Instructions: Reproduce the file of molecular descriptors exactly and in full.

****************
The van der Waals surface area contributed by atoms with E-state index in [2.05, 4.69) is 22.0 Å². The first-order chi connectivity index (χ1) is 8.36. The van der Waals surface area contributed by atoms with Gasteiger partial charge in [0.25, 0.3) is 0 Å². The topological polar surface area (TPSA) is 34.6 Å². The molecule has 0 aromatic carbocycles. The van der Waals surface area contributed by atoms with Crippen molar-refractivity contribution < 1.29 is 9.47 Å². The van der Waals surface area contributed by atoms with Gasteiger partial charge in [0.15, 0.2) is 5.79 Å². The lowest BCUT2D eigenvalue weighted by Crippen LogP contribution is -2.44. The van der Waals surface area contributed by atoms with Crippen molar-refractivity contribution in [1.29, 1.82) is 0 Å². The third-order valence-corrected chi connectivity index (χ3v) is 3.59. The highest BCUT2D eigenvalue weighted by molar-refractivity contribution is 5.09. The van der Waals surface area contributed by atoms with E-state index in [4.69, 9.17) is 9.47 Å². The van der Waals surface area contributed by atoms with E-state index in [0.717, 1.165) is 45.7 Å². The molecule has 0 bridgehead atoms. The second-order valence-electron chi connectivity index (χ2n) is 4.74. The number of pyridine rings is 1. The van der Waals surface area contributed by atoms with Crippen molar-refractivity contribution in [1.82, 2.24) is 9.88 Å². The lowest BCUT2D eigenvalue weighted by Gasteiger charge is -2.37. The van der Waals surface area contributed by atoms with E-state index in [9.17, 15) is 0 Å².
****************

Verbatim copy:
The van der Waals surface area contributed by atoms with E-state index in [2.05, 4.69) is 22.0 Å². The first-order chi connectivity index (χ1) is 8.36. The van der Waals surface area contributed by atoms with Gasteiger partial charge in [0.25, 0.3) is 0 Å². The topological polar surface area (TPSA) is 34.6 Å². The molecule has 0 aromatic carbocycles. The van der Waals surface area contributed by atoms with Crippen molar-refractivity contribution < 1.29 is 9.47 Å². The van der Waals surface area contributed by atoms with Gasteiger partial charge in [0.15, 0.2) is 5.79 Å². The lowest BCUT2D eigenvalue weighted by Crippen LogP contribution is -2.44. The van der Waals surface area contributed by atoms with Crippen molar-refractivity contribution in [1.29, 1.82) is 0 Å². The third-order valence-corrected chi connectivity index (χ3v) is 3.59. The highest BCUT2D eigenvalue weighted by molar-refractivity contribution is 5.09. The van der Waals surface area contributed by atoms with E-state index in [4.69, 9.17) is 9.47 Å². The van der Waals surface area contributed by atoms with E-state index in [0.717, 1.165) is 45.7 Å². The molecule has 0 bridgehead atoms. The second-order valence-electron chi connectivity index (χ2n) is 4.74. The number of pyridine rings is 1. The van der Waals surface area contributed by atoms with Crippen molar-refractivity contribution in [1.82, 2.24) is 9.88 Å². The lowest BCUT2D eigenvalue weighted by Gasteiger charge is -2.37. The van der Waals surface area contributed by atoms with E-state index in [9.17, 15) is 0 Å².